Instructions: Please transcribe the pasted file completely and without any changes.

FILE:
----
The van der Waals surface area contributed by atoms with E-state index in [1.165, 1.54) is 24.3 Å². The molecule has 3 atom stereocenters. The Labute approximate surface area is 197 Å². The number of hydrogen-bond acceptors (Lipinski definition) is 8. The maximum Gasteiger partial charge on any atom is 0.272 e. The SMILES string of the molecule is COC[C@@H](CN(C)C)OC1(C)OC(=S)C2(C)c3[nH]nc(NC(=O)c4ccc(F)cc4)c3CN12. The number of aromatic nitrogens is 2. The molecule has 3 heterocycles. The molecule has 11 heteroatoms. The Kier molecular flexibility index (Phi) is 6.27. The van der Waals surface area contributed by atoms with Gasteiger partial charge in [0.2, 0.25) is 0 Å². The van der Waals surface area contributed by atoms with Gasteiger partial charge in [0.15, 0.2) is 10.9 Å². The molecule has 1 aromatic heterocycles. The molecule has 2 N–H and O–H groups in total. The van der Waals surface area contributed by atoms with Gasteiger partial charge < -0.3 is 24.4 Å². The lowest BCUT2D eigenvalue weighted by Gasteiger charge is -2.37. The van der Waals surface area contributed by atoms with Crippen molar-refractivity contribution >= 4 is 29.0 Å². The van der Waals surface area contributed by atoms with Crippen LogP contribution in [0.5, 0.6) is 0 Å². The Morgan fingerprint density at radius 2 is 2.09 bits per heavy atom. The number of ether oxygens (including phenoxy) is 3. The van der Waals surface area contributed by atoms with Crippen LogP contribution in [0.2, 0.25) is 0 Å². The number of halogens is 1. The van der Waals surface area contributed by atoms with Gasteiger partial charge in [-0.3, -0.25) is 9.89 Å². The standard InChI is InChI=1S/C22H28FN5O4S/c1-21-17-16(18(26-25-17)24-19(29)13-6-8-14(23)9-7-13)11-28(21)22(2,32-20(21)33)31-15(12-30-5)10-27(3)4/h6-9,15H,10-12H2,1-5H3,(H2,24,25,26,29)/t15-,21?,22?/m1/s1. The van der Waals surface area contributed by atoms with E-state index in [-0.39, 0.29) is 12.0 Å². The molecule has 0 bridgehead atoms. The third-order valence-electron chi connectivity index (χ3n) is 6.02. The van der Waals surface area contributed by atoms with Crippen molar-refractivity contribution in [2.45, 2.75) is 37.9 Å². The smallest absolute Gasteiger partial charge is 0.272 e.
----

The van der Waals surface area contributed by atoms with E-state index in [1.165, 1.54) is 24.3 Å². The molecule has 3 atom stereocenters. The Labute approximate surface area is 197 Å². The number of hydrogen-bond acceptors (Lipinski definition) is 8. The maximum Gasteiger partial charge on any atom is 0.272 e. The SMILES string of the molecule is COC[C@@H](CN(C)C)OC1(C)OC(=S)C2(C)c3[nH]nc(NC(=O)c4ccc(F)cc4)c3CN12. The number of aromatic nitrogens is 2. The molecule has 3 heterocycles. The molecule has 11 heteroatoms. The Kier molecular flexibility index (Phi) is 6.27. The van der Waals surface area contributed by atoms with Gasteiger partial charge in [0.2, 0.25) is 0 Å². The van der Waals surface area contributed by atoms with Gasteiger partial charge in [0.15, 0.2) is 10.9 Å². The molecule has 1 aromatic heterocycles. The molecule has 2 N–H and O–H groups in total. The van der Waals surface area contributed by atoms with Gasteiger partial charge < -0.3 is 24.4 Å². The lowest BCUT2D eigenvalue weighted by Gasteiger charge is -2.37. The van der Waals surface area contributed by atoms with Crippen molar-refractivity contribution >= 4 is 29.0 Å². The van der Waals surface area contributed by atoms with Crippen LogP contribution in [0.5, 0.6) is 0 Å². The Morgan fingerprint density at radius 2 is 2.09 bits per heavy atom. The number of ether oxygens (including phenoxy) is 3. The van der Waals surface area contributed by atoms with Crippen LogP contribution in [0.2, 0.25) is 0 Å². The number of halogens is 1. The van der Waals surface area contributed by atoms with Gasteiger partial charge in [-0.3, -0.25) is 9.89 Å². The standard InChI is InChI=1S/C22H28FN5O4S/c1-21-17-16(18(26-25-17)24-19(29)13-6-8-14(23)9-7-13)11-28(21)22(2,32-20(21)33)31-15(12-30-5)10-27(3)4/h6-9,15H,10-12H2,1-5H3,(H2,24,25,26,29)/t15-,21?,22?/m1/s1. The van der Waals surface area contributed by atoms with E-state index in [-0.39, 0.29) is 12.0 Å². The molecule has 0 bridgehead atoms. The third-order valence-electron chi connectivity index (χ3n) is 6.02. The van der Waals surface area contributed by atoms with Crippen molar-refractivity contribution in [2.45, 2.75) is 37.9 Å². The smallest absolute Gasteiger partial charge is 0.272 e.